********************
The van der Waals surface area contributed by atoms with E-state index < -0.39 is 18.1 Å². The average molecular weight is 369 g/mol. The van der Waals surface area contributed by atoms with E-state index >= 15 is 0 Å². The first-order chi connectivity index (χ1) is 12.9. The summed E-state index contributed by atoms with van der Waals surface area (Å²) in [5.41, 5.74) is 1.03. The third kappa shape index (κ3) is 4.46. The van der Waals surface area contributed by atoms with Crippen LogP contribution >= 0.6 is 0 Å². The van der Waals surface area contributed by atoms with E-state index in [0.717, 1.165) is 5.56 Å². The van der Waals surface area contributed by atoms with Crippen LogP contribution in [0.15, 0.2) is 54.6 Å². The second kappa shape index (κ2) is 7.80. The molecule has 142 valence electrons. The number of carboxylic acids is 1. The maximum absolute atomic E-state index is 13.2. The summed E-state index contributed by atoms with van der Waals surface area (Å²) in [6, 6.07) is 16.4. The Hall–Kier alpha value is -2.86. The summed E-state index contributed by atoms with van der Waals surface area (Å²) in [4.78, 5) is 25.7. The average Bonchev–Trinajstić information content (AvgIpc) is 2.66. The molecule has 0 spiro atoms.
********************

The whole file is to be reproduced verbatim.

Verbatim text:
The van der Waals surface area contributed by atoms with E-state index < -0.39 is 18.1 Å². The average molecular weight is 369 g/mol. The van der Waals surface area contributed by atoms with E-state index >= 15 is 0 Å². The first-order chi connectivity index (χ1) is 12.9. The summed E-state index contributed by atoms with van der Waals surface area (Å²) in [5.41, 5.74) is 1.03. The third kappa shape index (κ3) is 4.46. The van der Waals surface area contributed by atoms with Crippen LogP contribution >= 0.6 is 0 Å². The van der Waals surface area contributed by atoms with E-state index in [0.717, 1.165) is 5.56 Å². The van der Waals surface area contributed by atoms with Crippen LogP contribution in [0.15, 0.2) is 54.6 Å². The second kappa shape index (κ2) is 7.80. The molecule has 142 valence electrons. The number of carboxylic acids is 1. The maximum absolute atomic E-state index is 13.2. The summed E-state index contributed by atoms with van der Waals surface area (Å²) in [6, 6.07) is 16.4. The Hall–Kier alpha value is -2.86. The summed E-state index contributed by atoms with van der Waals surface area (Å²) in [4.78, 5) is 25.7. The average Bonchev–Trinajstić information content (AvgIpc) is 2.66. The molecule has 0 spiro atoms.